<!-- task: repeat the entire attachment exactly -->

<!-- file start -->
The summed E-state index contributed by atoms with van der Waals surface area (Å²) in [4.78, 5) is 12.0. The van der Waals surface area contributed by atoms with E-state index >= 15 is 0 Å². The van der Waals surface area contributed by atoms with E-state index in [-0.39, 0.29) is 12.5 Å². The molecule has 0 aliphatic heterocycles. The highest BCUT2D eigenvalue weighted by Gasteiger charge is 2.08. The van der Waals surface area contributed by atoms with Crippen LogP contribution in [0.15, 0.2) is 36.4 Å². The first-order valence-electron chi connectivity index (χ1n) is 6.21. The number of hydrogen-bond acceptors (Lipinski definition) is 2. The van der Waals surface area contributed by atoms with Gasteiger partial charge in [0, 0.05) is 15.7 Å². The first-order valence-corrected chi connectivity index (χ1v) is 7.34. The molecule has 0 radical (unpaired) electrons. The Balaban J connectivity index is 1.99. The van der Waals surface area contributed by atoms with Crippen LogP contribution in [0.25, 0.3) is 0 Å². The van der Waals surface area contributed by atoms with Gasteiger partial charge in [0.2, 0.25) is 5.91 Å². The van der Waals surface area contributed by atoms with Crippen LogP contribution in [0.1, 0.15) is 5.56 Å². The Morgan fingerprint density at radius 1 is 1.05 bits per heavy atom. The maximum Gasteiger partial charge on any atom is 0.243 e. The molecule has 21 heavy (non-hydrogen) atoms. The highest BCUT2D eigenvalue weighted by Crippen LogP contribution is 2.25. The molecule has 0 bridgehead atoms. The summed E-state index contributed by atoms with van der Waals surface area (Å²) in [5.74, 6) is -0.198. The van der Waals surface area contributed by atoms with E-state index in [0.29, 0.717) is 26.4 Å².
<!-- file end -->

The summed E-state index contributed by atoms with van der Waals surface area (Å²) in [4.78, 5) is 12.0. The van der Waals surface area contributed by atoms with E-state index >= 15 is 0 Å². The van der Waals surface area contributed by atoms with E-state index in [-0.39, 0.29) is 12.5 Å². The molecule has 0 aliphatic heterocycles. The highest BCUT2D eigenvalue weighted by Gasteiger charge is 2.08. The van der Waals surface area contributed by atoms with Crippen LogP contribution in [0.15, 0.2) is 36.4 Å². The first-order valence-electron chi connectivity index (χ1n) is 6.21. The number of hydrogen-bond acceptors (Lipinski definition) is 2. The van der Waals surface area contributed by atoms with Gasteiger partial charge in [0, 0.05) is 15.7 Å². The first-order valence-corrected chi connectivity index (χ1v) is 7.34. The molecule has 0 radical (unpaired) electrons. The Balaban J connectivity index is 1.99. The van der Waals surface area contributed by atoms with Crippen LogP contribution in [0.25, 0.3) is 0 Å². The van der Waals surface area contributed by atoms with Gasteiger partial charge in [0.2, 0.25) is 5.91 Å². The van der Waals surface area contributed by atoms with Crippen LogP contribution in [0.1, 0.15) is 5.56 Å². The Morgan fingerprint density at radius 1 is 1.05 bits per heavy atom. The maximum Gasteiger partial charge on any atom is 0.243 e. The molecule has 21 heavy (non-hydrogen) atoms. The highest BCUT2D eigenvalue weighted by Crippen LogP contribution is 2.25. The molecule has 0 bridgehead atoms. The summed E-state index contributed by atoms with van der Waals surface area (Å²) in [5.74, 6) is -0.198. The van der Waals surface area contributed by atoms with E-state index in [0.29, 0.717) is 26.4 Å².